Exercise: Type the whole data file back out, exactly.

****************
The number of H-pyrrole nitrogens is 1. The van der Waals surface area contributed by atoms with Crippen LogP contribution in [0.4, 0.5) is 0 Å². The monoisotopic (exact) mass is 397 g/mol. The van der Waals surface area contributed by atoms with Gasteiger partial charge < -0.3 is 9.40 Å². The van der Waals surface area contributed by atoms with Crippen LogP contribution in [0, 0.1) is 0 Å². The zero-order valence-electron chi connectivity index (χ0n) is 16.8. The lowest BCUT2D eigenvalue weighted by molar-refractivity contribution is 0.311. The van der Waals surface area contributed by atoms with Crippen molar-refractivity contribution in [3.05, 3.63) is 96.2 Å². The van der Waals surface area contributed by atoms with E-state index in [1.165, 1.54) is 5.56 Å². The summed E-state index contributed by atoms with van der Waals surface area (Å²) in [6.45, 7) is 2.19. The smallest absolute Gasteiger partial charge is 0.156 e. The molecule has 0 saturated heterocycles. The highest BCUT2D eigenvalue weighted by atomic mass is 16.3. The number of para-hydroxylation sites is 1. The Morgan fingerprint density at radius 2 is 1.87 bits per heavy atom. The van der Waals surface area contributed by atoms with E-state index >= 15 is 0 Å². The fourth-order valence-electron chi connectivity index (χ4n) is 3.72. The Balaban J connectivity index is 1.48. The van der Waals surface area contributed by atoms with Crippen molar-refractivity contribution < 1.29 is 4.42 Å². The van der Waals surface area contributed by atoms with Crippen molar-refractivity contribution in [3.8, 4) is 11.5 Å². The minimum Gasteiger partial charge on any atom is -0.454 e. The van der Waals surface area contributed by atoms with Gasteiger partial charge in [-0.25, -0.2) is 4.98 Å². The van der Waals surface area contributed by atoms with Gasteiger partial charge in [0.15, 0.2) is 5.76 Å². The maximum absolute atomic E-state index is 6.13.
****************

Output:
The number of H-pyrrole nitrogens is 1. The van der Waals surface area contributed by atoms with Crippen LogP contribution in [0.4, 0.5) is 0 Å². The monoisotopic (exact) mass is 397 g/mol. The van der Waals surface area contributed by atoms with Gasteiger partial charge < -0.3 is 9.40 Å². The van der Waals surface area contributed by atoms with Crippen LogP contribution in [0, 0.1) is 0 Å². The zero-order valence-electron chi connectivity index (χ0n) is 16.8. The lowest BCUT2D eigenvalue weighted by molar-refractivity contribution is 0.311. The van der Waals surface area contributed by atoms with Crippen molar-refractivity contribution in [3.05, 3.63) is 96.2 Å². The van der Waals surface area contributed by atoms with E-state index in [1.165, 1.54) is 5.56 Å². The summed E-state index contributed by atoms with van der Waals surface area (Å²) in [6.45, 7) is 2.19. The smallest absolute Gasteiger partial charge is 0.156 e. The molecule has 0 saturated heterocycles. The highest BCUT2D eigenvalue weighted by atomic mass is 16.3. The number of para-hydroxylation sites is 1. The Morgan fingerprint density at radius 2 is 1.87 bits per heavy atom. The van der Waals surface area contributed by atoms with E-state index >= 15 is 0 Å². The fourth-order valence-electron chi connectivity index (χ4n) is 3.72. The Balaban J connectivity index is 1.48. The van der Waals surface area contributed by atoms with Crippen molar-refractivity contribution < 1.29 is 4.42 Å². The van der Waals surface area contributed by atoms with Crippen molar-refractivity contribution in [3.8, 4) is 11.5 Å². The minimum Gasteiger partial charge on any atom is -0.454 e. The van der Waals surface area contributed by atoms with Gasteiger partial charge in [-0.25, -0.2) is 4.98 Å². The van der Waals surface area contributed by atoms with Gasteiger partial charge in [0.15, 0.2) is 5.76 Å². The maximum absolute atomic E-state index is 6.13.